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April 2, 2009 at 10:49 AM

No lefties in pen? Done before

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Geoff Baker Live has been postponed for a bit. The team is meeting right now and we’re waiting to hear more from manager Don Wakamatsu about final cuts before the team heads to Las Vegas. Right now, we’re aiming for 11:30 a.m. for the show. Might be 11:45 a.m.
Lots of buzz about the fact the Mariners will be carrying zero lefties in their bullpen to start the season. It won’t be for long. Tyler Johnson is recovering from that shoulder surgery, but could be ready this month. Cesar Jimenez is on the 15-day DL with biceps tendinits, but is expected to be ready by mid-April or so.
So, for now, that’s where things sit.
But the no-lefties thing has been done before. The 1994 Montreal Expos bullpen, led by closer John Wetteland — now the M’s bullpen coach seen in the photo above — did it for an entire season. All that club managed to do was go 74-40, putting up the best record in all of baseball before the players’ strike scuttled the season. That Braves record of winning their division a dozen or so years in a row? Wetteland’s crew would have stopped it before it even got started, running up a six-game lead by Aug. 12 of that year.
Wetteland has told me the key to that bullpen was an ability of the right handers to get lefties out. Sounds simple, right? Well, it is. Believe me, it isn’t just Bill James and well-attuned fans in the blogosphere who think the whole bullpen specialization thing has gotten out of hand. Some players, former players, coaches and executives think so too.
The big reason for it? Money, of course. Used to be a middle reliever was just a middle reliever. Bottom of the food chain stuff. Nowadays, you have righthanded set-up men, situational lefties, lefty long guys, righty long guys, seventh-inning specialists. And their agents all keep asking for bigger bucks.
Anyhow, let’s look at Wetteland’s crew from 1994.
You of course, had Wetteland, a closer entering his prime.
Mel Rojas was probably the best set-up man in baseball for a two-year period.
Jeff Shaw, one of the best relievers in history, was a middle-innings guy.
Tim Scott was another of those middle-innings types.
Gil Heredia was the long man.
Now, let’s look at their lefty-righty splits. We’ll use OPS+ as the measuring stat. Remember, anything above 100 is an above average number for the opposing hitter. Anything below 100 means a below average number and that the pitcher did something right.
Wetteland: 49 (vs. RHB); 60 (vs. LHB)
Rojas: 65 (vs. RHB); 70 (vs. LHB)
Shaw: 77 (vs. RHB); 94 (vs. LHB)
Scott: 105 (vs. RHB); 26 (vs. LHB)
Heredia: 117 (vs. RHB); 75 (vs. LHB)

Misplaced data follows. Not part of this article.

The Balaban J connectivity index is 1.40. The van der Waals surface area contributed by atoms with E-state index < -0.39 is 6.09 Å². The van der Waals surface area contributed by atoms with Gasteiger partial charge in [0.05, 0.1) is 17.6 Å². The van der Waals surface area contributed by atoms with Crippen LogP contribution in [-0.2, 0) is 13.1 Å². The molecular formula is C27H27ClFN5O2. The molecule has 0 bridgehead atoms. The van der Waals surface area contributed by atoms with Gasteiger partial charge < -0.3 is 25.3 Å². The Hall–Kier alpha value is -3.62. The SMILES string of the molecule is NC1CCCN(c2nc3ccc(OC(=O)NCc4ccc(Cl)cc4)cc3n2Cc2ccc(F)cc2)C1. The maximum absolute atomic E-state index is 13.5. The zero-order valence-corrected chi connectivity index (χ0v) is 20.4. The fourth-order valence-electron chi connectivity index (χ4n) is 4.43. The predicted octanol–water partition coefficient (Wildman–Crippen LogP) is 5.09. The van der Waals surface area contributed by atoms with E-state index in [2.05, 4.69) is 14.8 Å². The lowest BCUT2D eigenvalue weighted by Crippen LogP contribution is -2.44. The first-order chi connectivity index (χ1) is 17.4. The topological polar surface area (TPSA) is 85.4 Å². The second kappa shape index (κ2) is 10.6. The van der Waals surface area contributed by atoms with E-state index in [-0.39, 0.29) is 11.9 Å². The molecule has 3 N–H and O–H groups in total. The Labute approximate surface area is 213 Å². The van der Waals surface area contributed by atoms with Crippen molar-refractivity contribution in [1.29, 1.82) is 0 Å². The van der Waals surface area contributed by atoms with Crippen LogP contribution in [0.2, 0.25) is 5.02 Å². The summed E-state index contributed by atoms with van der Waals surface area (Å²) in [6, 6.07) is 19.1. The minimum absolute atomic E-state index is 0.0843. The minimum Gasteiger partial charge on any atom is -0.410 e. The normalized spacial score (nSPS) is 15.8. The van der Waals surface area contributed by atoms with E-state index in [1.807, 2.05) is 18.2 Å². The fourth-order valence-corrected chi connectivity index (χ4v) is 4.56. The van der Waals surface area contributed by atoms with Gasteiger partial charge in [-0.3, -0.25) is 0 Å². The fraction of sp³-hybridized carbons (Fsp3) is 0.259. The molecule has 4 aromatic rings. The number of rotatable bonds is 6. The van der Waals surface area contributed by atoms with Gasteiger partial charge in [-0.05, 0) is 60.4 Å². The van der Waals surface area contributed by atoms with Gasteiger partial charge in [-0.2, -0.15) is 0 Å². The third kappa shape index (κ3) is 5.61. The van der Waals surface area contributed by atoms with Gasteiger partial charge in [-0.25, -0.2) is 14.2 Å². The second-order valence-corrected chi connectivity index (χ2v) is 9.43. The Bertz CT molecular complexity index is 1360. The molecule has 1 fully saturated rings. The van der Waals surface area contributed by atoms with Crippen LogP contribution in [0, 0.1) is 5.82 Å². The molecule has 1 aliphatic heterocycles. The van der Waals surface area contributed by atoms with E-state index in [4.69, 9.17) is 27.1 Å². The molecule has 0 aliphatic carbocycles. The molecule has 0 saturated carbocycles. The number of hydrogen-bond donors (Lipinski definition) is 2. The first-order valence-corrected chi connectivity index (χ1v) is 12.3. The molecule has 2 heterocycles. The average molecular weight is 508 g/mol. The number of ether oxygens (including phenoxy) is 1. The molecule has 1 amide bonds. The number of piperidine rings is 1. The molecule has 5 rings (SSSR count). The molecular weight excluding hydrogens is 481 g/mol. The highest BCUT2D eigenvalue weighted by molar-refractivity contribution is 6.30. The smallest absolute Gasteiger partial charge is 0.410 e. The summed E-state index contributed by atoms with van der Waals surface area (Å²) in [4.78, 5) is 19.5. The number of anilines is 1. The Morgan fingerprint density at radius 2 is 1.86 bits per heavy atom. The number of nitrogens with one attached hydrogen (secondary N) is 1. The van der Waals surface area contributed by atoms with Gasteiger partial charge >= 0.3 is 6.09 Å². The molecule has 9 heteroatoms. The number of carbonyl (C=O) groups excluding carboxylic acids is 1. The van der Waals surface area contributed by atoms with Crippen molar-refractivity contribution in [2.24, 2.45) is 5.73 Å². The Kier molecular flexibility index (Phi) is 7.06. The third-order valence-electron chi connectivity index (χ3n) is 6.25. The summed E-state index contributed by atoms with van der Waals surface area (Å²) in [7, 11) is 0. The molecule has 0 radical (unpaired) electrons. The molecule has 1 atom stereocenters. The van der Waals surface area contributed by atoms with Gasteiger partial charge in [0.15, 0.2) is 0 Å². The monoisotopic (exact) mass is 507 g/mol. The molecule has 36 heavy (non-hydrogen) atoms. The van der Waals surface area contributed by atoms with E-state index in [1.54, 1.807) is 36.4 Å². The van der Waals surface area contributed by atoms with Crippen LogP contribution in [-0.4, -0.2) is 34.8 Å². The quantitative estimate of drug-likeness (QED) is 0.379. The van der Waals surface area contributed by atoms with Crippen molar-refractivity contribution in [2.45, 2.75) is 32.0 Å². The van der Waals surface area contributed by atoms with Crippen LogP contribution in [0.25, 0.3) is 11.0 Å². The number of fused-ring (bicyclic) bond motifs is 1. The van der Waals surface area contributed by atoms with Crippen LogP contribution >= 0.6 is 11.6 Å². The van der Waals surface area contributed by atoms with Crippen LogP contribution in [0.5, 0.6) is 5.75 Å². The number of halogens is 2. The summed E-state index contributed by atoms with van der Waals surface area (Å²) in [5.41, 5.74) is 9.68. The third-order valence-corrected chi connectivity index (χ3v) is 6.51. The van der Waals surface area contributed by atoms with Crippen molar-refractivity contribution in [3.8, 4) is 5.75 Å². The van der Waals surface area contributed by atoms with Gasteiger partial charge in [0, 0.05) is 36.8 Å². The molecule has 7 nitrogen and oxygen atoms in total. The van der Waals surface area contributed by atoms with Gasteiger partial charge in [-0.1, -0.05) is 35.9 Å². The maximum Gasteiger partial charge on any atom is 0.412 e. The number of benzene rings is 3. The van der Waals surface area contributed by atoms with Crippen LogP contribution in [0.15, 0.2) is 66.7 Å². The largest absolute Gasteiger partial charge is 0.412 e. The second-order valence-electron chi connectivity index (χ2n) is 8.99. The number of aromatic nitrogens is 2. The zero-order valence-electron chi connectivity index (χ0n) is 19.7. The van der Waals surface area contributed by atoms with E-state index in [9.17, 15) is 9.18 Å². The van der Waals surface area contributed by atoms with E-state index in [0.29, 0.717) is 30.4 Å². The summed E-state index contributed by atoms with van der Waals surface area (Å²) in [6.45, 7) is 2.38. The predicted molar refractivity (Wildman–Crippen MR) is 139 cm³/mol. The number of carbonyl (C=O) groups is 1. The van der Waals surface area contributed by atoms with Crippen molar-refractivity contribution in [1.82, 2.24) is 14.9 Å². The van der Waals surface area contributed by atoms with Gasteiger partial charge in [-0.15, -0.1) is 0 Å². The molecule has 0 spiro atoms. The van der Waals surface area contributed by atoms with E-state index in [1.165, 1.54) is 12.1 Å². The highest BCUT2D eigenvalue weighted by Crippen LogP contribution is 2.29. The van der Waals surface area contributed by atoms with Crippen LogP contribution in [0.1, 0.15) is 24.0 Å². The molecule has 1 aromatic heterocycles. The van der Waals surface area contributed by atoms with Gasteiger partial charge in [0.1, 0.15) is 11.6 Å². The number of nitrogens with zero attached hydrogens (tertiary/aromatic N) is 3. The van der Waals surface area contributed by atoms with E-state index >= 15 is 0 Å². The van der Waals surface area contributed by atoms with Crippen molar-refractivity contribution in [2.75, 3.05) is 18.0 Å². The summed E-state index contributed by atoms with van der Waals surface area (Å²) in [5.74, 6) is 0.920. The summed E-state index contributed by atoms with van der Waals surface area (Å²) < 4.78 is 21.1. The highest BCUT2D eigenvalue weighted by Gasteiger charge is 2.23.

So, there you go. Not a single Expos reliever allowed lefties to get the better of them (above 100) despite the fact they were all righties. No need to specialize.
How might the Mariners stack up for a few weeks? Let’s look at last some career numbers:
Mark Lowe: 61 (vs. RHB); 145 (vs. LHB)
Brandon Morrow: 72 (vs. RHB); 132 (vs. LHB)
Roy Corcoran: 79 (vs. RHB); 123 (vs. LHB)
Miguel Batista: 88 (vs. RHB); 112 (vs. LHB)
David Aardsma: 105 (vs. RHB); 92 (vs. LHB)
Jesus Delgado: 88 (vs. RHB); 44 (vs. LHB)
This list screams out “Yikes!” for a no-lefty pen.
Only Aardsma and Delgado put up above average numbers, but that’s over a limited sample size. Not counting Chris Jakubauskas, because he’d be the long guy.
i don’t have minor league OPS+ splits for Shawn Kelley, but can tell you that in Class AA last season, where he spent the bulk of his time, he had an OPS against of:
.635 vs RHB
.543 vs. LHB
So, anyone wondering why those two are still kicking around might contemplate these numbers. Yes, there is a big difference between the majors and minors. And yes, we don’t have a ton to go off of with Aardsma or Delgado just yet. But compared to the rest of the bullpen, somebody is going to have to get lefties out these next few weeks.
Let’s look at how the pitchers fared just last season alone:
Lowe: 63 (vs. RHB); 139 (vs. LHB)
Morrow: 64 (vs. RHB); 135 (vs. LHB)
Corcoran: 86 (vs. RHB); 115 (vs. LHB)
Batista: 88 (vs. RHB); 110 (vs. LHB)
Aardsma: 107 (vs. RHB); 92 (vs. LHB)
Delgado: 88 (vs. RHB); 44 (vs. LHB)
So, not much of a difference. The M’s will have to hope somebody figures out southpaws, or else just cross their fingers the next two weeks. These ain’t the 1994 Expos. But over a small period of time, the need for specialization might not matter all that much. I guess we’ll see more of that theory — that specialization is indeed overrated — put to the test right off the bat in 2009.

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